In the case of an in-court foreclosure, the court decides the appropriate amount due to the lender and gives the borrower a certain amount of time to pay the debt. If the borrower does not pay the debt, the lender issues a notice of foreclosure sale.
An out-of-court foreclosure, which is most common in Montana, occurs when the terms of the mortgage or deed of trust allow the lender to sell the property if the borrower defaults. The lender starts the foreclosure process by filing a notice of sale with the county recorder. The sale must be at least 120 days after this notice is filed, but the lender is not required to mail a default notice to the borrower before filing the notice of sale unless the mortgage or deed of trust requires that.
At any time before the foreclosure sale, the borrower may satisfy the debt by paying the full default amount plus costs and attorneys’ fees incurred. This stops foreclosure proceedings.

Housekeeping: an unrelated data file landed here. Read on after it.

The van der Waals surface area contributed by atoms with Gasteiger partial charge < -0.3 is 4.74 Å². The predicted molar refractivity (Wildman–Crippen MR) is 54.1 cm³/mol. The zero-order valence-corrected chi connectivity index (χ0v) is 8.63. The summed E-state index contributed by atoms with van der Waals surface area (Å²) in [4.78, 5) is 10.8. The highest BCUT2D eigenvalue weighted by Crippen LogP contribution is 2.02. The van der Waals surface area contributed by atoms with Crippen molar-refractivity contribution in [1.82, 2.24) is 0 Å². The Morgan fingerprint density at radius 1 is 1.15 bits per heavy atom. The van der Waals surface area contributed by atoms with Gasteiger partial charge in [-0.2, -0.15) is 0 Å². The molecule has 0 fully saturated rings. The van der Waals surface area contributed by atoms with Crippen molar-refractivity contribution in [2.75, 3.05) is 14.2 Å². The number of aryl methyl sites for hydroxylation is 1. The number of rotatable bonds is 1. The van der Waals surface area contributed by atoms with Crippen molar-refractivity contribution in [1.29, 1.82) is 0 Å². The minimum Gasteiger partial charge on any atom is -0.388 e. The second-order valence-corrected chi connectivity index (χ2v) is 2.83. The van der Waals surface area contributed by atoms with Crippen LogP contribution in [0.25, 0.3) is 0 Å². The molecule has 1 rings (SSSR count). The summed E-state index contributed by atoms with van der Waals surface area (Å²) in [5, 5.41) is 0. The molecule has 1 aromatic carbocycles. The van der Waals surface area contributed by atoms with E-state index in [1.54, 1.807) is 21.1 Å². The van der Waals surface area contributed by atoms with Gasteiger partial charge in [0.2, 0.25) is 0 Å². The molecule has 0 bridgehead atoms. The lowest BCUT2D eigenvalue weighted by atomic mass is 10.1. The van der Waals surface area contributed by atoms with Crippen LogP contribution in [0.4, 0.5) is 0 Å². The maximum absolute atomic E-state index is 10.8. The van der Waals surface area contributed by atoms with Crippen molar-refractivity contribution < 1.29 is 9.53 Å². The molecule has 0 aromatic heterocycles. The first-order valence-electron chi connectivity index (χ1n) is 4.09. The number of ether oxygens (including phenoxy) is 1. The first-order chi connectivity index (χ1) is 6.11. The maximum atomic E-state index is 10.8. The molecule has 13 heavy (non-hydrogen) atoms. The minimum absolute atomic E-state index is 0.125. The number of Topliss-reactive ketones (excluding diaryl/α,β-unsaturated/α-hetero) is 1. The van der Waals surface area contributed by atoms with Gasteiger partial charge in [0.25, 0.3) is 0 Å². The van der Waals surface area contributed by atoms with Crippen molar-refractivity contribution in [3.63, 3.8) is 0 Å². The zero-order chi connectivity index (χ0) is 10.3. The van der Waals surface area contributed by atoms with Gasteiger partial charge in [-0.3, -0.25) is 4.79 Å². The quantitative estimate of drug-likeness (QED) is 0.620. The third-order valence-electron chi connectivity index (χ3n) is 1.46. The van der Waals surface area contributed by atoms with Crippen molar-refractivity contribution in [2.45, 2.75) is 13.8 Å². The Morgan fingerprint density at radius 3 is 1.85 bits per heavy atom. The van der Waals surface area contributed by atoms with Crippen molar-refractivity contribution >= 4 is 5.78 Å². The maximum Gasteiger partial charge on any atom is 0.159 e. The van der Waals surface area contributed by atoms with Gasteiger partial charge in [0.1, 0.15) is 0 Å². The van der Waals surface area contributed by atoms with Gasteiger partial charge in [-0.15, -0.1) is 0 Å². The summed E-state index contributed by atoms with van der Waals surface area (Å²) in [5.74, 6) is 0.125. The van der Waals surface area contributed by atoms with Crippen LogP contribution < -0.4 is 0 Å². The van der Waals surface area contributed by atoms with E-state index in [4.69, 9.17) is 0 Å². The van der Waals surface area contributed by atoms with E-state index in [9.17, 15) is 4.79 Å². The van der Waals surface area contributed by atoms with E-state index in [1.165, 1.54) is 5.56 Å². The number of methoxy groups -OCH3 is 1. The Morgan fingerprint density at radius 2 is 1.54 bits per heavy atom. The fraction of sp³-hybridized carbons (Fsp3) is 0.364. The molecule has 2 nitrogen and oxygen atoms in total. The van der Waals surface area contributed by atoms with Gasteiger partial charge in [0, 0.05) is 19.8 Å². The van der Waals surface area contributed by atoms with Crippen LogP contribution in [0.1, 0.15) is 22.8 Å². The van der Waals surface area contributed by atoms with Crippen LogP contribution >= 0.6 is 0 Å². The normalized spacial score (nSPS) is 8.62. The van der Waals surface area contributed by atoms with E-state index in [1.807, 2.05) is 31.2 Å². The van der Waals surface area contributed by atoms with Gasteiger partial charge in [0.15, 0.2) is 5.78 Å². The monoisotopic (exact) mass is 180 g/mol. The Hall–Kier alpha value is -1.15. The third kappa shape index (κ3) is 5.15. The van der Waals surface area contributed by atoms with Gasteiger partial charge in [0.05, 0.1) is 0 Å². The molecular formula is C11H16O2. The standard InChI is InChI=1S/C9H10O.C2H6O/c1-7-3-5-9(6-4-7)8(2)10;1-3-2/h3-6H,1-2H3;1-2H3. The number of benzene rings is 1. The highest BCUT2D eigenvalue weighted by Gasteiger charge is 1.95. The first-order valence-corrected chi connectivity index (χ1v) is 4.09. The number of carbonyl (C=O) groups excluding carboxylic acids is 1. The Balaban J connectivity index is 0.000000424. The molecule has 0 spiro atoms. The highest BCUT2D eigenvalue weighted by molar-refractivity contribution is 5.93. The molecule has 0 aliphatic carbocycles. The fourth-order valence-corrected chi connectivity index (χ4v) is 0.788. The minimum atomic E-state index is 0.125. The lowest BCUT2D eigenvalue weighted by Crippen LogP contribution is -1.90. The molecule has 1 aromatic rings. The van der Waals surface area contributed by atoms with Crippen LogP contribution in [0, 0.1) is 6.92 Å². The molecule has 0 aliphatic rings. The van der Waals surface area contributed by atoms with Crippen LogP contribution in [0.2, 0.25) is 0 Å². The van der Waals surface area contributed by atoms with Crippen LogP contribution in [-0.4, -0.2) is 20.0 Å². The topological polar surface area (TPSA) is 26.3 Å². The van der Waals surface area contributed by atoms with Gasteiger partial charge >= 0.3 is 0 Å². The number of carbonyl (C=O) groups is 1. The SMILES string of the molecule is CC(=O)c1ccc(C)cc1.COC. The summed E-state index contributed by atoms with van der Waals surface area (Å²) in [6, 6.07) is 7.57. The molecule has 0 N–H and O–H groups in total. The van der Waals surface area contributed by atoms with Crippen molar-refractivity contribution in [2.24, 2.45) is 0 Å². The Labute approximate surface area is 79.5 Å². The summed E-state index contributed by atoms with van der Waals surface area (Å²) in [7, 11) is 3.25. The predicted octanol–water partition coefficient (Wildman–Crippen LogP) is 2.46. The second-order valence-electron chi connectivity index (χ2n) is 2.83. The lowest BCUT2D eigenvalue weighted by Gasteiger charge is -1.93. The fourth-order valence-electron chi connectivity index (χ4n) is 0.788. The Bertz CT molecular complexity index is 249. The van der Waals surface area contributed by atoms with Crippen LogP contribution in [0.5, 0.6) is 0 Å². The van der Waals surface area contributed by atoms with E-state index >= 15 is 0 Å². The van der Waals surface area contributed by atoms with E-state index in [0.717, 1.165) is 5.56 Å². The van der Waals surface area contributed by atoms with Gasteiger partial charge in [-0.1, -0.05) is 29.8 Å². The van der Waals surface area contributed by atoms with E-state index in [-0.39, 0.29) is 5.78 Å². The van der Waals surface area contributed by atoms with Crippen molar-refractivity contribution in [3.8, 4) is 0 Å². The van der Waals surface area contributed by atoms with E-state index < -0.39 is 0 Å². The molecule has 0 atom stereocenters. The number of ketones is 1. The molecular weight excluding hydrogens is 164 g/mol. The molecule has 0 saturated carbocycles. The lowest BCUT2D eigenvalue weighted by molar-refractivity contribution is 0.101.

Notice of Sale / Auction
For out-of-court foreclosures, a copy of the notice of sale is posted at the property in an obvious spot at least 20 days before the sale. Additionally, notice of sale is mailed to the borrower at least 120 days prior to the sale and must be published once a week for three consecutive weeks in a local newspaper.
Foreclosure sales in Montana are by public auction, with the property going to the highest bidder. The auction is between 9 a.m. and 4 p.m. on the sale date at the county courthouse. The winning bidder receives a deed transferring ownership and can take possession of the property after 10 days.
The borrower has no rights of redemption and the lender may not obtain a deficiency judgment against the borrower.